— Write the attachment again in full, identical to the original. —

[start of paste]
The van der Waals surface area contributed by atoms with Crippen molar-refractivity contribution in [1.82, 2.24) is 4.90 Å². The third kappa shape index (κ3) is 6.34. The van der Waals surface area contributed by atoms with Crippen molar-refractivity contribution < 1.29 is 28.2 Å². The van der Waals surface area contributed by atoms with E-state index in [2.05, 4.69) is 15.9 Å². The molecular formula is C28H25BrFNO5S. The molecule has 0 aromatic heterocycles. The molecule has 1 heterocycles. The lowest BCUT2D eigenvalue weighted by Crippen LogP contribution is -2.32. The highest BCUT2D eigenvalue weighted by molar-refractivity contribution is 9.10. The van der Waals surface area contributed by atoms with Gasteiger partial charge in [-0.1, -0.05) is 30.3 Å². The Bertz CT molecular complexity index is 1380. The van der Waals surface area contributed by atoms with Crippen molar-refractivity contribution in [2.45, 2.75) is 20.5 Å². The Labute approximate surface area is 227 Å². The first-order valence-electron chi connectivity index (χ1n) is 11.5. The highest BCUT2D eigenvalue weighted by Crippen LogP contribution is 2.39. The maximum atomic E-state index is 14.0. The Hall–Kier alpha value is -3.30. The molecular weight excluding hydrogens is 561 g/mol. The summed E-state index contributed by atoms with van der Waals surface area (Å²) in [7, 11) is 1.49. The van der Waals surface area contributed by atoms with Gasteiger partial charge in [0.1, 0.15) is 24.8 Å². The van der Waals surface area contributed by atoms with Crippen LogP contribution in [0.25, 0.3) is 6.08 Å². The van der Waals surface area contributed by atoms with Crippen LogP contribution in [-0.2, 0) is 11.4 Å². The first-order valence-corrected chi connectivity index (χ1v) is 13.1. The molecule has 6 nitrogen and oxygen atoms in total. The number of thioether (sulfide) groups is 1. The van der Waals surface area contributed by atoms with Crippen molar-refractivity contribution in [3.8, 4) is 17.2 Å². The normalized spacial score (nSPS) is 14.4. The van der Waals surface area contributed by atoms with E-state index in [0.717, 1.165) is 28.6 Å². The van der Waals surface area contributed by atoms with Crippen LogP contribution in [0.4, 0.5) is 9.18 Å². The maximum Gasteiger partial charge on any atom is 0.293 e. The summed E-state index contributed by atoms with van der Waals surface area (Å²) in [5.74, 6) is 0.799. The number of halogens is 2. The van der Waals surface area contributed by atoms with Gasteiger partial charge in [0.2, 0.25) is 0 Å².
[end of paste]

The van der Waals surface area contributed by atoms with Crippen molar-refractivity contribution in [1.82, 2.24) is 4.90 Å². The third kappa shape index (κ3) is 6.34. The van der Waals surface area contributed by atoms with Crippen molar-refractivity contribution < 1.29 is 28.2 Å². The van der Waals surface area contributed by atoms with E-state index in [2.05, 4.69) is 15.9 Å². The molecular formula is C28H25BrFNO5S. The molecule has 0 aromatic heterocycles. The molecule has 1 heterocycles. The lowest BCUT2D eigenvalue weighted by Crippen LogP contribution is -2.32. The highest BCUT2D eigenvalue weighted by molar-refractivity contribution is 9.10. The van der Waals surface area contributed by atoms with Gasteiger partial charge in [-0.1, -0.05) is 30.3 Å². The Bertz CT molecular complexity index is 1380. The van der Waals surface area contributed by atoms with Crippen molar-refractivity contribution in [2.45, 2.75) is 20.5 Å². The Labute approximate surface area is 227 Å². The first-order valence-electron chi connectivity index (χ1n) is 11.5. The highest BCUT2D eigenvalue weighted by Crippen LogP contribution is 2.39. The maximum atomic E-state index is 14.0. The Hall–Kier alpha value is -3.30. The molecular weight excluding hydrogens is 561 g/mol. The summed E-state index contributed by atoms with van der Waals surface area (Å²) in [7, 11) is 1.49. The van der Waals surface area contributed by atoms with Gasteiger partial charge in [0.1, 0.15) is 24.8 Å². The van der Waals surface area contributed by atoms with Crippen LogP contribution in [0.25, 0.3) is 6.08 Å². The van der Waals surface area contributed by atoms with Crippen LogP contribution in [-0.2, 0) is 11.4 Å². The first-order valence-corrected chi connectivity index (χ1v) is 13.1. The molecule has 6 nitrogen and oxygen atoms in total. The number of thioether (sulfide) groups is 1. The van der Waals surface area contributed by atoms with Crippen molar-refractivity contribution in [3.8, 4) is 17.2 Å². The normalized spacial score (nSPS) is 14.4. The van der Waals surface area contributed by atoms with E-state index in [0.717, 1.165) is 28.6 Å². The van der Waals surface area contributed by atoms with Crippen LogP contribution in [0.4, 0.5) is 9.18 Å². The maximum Gasteiger partial charge on any atom is 0.293 e. The summed E-state index contributed by atoms with van der Waals surface area (Å²) in [5.74, 6) is 0.799. The number of halogens is 2. The van der Waals surface area contributed by atoms with Gasteiger partial charge in [0.2, 0.25) is 0 Å².